‘Precious Human Being’

‘Precious Human Being’

It was another in the endless series of calls that Ted Arison received, asking for a handout. The person on the phone a few years ago wanted a sizable sum, as he had in the past.
Mr. Arison gave the full amount.
“Why don’t you simply say, ‘No! That’s enough!’?” Maks Birnbach asked his old friend.
“He could not say no,” Birnbach says of Mr. Arison, who died last week of a heart attack in his Tel Aviv home.
Arison, 75, was founder of Carnival Cruise Lines, the world’s biggest cruise line company, chairman of the Arison Investments consortium that bought a controlling share in Israel’s Bank Hapoalim in 1997, and owner of Israel’s largest construction company.
He was the wealthiest Israeli, with a net worth estimated at $5.6 billion last year by Forbes magazine, and probably the richest Jew in the world.
A low-key philanthropist, he ate at a local falafel stand, maintained his old friendships, and insisted on being called Ted. “Mr. Arison was my father,” he would say. He also amassed a large private art collection, and made donations to a wide variety of educational, cultural, medical and political causes in Israel.
Likud leader Ariel Sharon mourned Mr. Arison as “a precious human being, a proud Jew and Zionist, who connected his own lot with that of the State of Israel and the Jewish people in all walks of life.”
“Arison’s contribution shall be remembered for generations,” said Prime Minister Ehud Barak.
“He loved music. He loved art,” says Birnbach, a Manhattan diamond importer who was Arison’s friend since their days together in a Tel Aviv high school in the 1930s.
Born in Zicharon Yaacov, the son of a shipping company owner, Mr. Arison studied engineering at the American University of Beirut but broke off his studies to join the Jewish Brigade of the British Army during World War II. After the war he took over the family business, served in the Haganah, and left Israel in the early 1950s as a protest against the government’s increasingly socialist economic policies.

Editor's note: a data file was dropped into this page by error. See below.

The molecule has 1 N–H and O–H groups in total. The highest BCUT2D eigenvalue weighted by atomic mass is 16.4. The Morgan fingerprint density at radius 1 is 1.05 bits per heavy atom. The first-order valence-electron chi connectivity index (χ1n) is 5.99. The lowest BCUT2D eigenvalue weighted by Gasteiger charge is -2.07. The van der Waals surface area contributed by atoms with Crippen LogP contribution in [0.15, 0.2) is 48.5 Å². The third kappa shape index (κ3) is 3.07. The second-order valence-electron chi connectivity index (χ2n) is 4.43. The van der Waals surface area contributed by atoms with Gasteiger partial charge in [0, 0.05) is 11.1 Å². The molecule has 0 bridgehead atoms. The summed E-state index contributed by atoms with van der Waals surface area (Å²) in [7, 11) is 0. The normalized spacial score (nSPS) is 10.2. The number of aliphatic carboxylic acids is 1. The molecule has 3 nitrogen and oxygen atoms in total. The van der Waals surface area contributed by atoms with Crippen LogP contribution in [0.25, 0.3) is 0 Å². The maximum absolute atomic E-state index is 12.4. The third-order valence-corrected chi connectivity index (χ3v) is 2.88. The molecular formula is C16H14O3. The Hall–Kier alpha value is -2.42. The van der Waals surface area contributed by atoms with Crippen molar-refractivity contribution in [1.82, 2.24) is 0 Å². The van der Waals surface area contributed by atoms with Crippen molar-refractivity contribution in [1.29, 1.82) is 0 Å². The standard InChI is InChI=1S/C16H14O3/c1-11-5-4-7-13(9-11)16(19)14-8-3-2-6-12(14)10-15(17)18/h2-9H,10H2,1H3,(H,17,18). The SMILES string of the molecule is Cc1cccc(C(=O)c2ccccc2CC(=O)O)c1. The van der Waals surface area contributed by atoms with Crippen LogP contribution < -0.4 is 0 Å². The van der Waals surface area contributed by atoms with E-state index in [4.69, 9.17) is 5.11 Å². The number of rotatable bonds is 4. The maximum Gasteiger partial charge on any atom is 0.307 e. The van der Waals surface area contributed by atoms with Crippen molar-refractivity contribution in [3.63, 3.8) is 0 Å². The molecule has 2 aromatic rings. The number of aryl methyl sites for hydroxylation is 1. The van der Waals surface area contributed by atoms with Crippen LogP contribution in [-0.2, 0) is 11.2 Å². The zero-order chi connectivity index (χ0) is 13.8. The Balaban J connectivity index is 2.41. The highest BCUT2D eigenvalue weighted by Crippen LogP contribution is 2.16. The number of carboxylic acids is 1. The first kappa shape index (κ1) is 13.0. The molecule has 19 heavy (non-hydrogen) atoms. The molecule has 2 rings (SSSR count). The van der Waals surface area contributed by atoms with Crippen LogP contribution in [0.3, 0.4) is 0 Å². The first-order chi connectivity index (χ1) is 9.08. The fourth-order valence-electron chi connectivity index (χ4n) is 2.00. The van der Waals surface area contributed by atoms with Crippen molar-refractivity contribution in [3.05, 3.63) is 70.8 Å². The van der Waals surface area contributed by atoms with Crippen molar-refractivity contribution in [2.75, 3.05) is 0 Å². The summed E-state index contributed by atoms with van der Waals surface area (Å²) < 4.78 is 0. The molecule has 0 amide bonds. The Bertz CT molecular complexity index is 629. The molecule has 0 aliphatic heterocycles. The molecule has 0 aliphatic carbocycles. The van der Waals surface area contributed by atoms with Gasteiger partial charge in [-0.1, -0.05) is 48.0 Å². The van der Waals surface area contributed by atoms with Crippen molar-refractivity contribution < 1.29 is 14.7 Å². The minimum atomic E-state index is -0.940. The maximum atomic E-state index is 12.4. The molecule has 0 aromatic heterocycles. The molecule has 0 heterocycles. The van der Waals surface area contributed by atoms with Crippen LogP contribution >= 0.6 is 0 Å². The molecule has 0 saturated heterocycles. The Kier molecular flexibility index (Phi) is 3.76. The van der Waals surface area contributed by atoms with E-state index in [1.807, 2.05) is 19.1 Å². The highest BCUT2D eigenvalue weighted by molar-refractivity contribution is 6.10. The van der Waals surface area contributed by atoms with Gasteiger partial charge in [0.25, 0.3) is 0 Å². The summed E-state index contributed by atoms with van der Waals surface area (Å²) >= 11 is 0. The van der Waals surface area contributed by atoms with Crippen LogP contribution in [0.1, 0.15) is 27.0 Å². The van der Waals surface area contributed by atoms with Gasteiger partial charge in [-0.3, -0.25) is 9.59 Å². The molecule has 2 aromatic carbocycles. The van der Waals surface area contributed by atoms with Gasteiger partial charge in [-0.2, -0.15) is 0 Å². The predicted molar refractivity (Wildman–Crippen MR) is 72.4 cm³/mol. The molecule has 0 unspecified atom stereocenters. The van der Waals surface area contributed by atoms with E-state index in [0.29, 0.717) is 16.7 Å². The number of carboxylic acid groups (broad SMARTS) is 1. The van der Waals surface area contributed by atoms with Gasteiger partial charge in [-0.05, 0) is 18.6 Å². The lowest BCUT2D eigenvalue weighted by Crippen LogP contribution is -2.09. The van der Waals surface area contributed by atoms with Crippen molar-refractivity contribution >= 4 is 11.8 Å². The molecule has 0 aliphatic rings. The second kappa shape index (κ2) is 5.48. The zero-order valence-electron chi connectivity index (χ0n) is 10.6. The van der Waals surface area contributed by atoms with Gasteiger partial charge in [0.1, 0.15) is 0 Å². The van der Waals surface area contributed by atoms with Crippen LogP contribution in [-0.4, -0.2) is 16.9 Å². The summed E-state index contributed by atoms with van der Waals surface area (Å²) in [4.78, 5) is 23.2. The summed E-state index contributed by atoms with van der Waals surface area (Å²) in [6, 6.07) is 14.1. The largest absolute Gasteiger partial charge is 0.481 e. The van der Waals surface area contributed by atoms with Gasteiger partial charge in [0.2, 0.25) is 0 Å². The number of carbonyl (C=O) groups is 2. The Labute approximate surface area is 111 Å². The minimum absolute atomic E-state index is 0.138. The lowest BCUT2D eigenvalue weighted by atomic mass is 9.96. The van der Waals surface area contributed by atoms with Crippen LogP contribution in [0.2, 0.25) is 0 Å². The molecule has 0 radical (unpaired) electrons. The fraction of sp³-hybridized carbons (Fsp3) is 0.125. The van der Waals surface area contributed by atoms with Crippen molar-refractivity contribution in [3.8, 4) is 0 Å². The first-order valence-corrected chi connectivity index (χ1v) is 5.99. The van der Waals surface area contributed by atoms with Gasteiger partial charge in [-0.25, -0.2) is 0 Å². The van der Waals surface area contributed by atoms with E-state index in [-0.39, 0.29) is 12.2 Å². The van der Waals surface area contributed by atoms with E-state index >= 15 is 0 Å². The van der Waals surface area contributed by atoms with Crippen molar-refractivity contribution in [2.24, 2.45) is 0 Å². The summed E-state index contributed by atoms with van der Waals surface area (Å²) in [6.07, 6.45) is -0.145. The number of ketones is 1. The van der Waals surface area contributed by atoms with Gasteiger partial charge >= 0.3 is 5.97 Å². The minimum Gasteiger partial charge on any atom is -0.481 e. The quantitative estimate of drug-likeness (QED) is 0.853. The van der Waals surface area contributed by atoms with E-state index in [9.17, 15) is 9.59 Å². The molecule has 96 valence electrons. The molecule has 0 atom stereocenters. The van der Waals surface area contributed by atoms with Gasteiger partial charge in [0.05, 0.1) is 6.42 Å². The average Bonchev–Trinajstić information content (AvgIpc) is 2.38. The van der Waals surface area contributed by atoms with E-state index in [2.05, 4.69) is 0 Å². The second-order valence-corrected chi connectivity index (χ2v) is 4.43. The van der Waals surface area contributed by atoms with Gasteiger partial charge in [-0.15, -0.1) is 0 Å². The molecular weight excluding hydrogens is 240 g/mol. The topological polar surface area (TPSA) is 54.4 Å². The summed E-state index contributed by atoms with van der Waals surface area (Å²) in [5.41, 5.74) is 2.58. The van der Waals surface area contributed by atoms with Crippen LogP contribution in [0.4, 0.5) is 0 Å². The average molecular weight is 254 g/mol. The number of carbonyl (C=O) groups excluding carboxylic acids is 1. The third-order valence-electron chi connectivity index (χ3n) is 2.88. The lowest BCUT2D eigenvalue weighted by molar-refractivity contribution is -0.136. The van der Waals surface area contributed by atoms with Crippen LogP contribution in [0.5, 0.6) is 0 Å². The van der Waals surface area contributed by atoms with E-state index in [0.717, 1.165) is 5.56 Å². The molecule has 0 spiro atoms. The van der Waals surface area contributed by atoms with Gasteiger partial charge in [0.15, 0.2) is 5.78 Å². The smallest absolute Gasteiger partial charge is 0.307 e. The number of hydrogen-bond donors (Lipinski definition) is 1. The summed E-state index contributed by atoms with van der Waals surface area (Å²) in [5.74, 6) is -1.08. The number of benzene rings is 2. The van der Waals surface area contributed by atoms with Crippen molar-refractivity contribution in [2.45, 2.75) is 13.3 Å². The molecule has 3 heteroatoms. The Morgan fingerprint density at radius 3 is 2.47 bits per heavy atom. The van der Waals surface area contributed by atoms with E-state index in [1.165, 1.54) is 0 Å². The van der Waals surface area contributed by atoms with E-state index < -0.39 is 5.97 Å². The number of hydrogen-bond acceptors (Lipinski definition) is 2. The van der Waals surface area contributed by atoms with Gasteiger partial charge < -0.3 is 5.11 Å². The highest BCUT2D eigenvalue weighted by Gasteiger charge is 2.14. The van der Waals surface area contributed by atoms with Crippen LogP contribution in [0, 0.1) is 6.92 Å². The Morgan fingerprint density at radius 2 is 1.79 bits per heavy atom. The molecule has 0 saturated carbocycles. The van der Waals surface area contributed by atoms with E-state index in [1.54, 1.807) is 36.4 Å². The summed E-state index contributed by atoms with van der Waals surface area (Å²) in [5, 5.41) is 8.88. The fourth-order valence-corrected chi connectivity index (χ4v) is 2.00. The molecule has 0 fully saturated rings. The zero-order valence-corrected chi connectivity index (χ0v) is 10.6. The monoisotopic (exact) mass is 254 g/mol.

Virtually penniless when he arrived in the United States, he lived in Miami and embarked on several air cargo ventures, visiting Israel frequently for vacations.
“He was an Israeli first, then a Jew,” Birnbach says.
Mr. Arison became a world-class shipping tycoon upon entering the holiday cruise business with the launch in 1972 of Carnival Cruise Lines, which he built into the Carnival Corporation. It now owns 45 ships.
He was one of the original partners of the Miami Heat basketball team when it was awarded a National Basketball Association franchise in 1987. His son Micky now owns the team.
He returned to Israel in 1990, giving up his American citizenship. He used his business skills to help Israel transform from a socialist economy to a free market. “He wanted to be an Israeli. He didn’t want to be an American in Israel,” Birnbach says.
Battling cancer for several years, he continued to go to his office every day.
Mr. Arison is survived by his wife, Lin; two sons, Micky and Michael; a daughter, Shari; and nine grandchildren.

read more: